Skip to main content
Humanities Libertexts

2.3: Arguments

  • Page ID
    17571
  • The common sense everyday way to assess a claim for truth or falsity is to consider the reasons for holding it or rejecting it. Sometimes good reasons take the form of simple observations. I have a good reason for thinking my bicycle has a flat tire when I see the tire sagging on the rim or hear air hissing out of the tube. But often the business of identifying and evaluating reasons is a bit more involved. Since philosophy proceeds by formulating and evaluating the reasons for and against holding various positions, we will want to take a closer look at just how this goes. We will do so in the remainder of this chapter with the informal introduction to logic and critical thinking.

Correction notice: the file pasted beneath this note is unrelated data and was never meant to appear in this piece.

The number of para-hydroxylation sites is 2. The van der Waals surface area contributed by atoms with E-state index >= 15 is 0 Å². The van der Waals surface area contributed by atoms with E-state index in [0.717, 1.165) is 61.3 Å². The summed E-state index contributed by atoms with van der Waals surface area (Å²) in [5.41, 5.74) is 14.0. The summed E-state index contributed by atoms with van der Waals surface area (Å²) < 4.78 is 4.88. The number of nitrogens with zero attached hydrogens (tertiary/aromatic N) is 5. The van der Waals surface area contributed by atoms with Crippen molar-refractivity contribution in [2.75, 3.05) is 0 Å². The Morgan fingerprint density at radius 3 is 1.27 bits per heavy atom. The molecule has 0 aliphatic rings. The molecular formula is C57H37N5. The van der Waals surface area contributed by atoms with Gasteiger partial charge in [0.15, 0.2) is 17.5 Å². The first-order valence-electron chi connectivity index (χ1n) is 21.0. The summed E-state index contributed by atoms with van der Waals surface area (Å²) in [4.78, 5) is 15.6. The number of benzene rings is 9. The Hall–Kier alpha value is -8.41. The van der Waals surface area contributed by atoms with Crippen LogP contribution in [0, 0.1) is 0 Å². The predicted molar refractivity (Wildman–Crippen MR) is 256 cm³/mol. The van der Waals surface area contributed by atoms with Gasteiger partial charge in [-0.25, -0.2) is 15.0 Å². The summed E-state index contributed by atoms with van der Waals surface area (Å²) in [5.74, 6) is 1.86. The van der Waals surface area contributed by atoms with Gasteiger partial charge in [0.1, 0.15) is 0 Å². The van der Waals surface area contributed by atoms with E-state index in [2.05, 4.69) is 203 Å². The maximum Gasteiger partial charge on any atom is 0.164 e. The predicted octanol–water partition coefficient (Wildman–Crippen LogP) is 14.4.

An argument is a reason for taking something to be true. Arguments consist of two or more claims, one of which is a conclusion. The conclusion is the claim the argument purports to give a reason for believing. The other claims are the premises. The premises of an argument taken together are offered as a reason for believing its conclusion.

    Some arguments provide better reasons for believing their conclusions than others. In case you have any doubt about that, consider the following examples:

    1. Sam is a line cook.

    2. Line cooks generally have good of kitchen skills.

    3. So, Sam can probably cook well.

    1. Sam is a line cook.

    2. Line cooks generally aren’t paid very well.

    3. So, Sam is probably a millionaire.